I just tried browning butter. I placed the butter in a saucepan and heated it. It melted, then started to bubble and sizzle. Once the sizzling subsided, brown particles started forming in the butter. The liquid itself didn't seem to change colour that much.

When the "particles" had a nice brown colour I tried the butter and it had that "nutty" flavour people often talk about. The colour of the liquid itself however was a very light brown at most.

Is this what people talk about when they say "browned butter", the "particles" inside the liquid being brown instead of the liquid itself? I also tried leaving it in the pan longer but the little particles turned black before the liquid became a deep brown (it still tasted ok though but not as good as the butter I took out before).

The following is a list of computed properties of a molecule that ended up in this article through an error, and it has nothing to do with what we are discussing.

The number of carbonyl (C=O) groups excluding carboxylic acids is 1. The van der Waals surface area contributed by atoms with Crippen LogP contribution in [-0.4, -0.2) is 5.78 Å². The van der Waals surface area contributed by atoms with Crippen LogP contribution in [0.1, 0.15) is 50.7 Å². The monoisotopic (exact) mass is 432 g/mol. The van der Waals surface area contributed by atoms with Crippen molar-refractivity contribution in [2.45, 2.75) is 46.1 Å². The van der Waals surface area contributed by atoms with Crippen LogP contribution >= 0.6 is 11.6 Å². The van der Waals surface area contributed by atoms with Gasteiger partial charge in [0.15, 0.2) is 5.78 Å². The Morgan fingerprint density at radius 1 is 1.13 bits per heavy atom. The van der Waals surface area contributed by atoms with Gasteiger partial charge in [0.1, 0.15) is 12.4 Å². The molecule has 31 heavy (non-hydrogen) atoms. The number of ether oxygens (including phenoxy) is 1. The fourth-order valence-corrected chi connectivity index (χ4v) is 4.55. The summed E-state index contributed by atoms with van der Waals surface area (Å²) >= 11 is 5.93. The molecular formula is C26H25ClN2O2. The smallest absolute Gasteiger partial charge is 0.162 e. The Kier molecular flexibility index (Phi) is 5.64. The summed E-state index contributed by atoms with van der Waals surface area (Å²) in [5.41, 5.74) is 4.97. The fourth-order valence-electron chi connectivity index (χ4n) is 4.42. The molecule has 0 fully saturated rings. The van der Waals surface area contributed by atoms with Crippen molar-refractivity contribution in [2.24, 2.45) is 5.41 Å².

1 Answer 1


Yes, that is how browned butter or beurre de noisette (as it is called in French) is made.

Of course, normally, you would not let it scorch to black. You want a rich hazelnut color as indicated by the French term.

  • I see. I was just confused because the butter itself was not that brown. The milk solids(?) were brown. Sep 25, 2013 at 12:00
  • Yes, the main fat phase will look more... amberish....
    – SAJ14SAJ
    Sep 25, 2013 at 16:19
  • 3
    It's not just the color, but the smell. You can tell when you have brown butter when it starts to smell nutty.
    – GdD
    Sep 25, 2013 at 19:42

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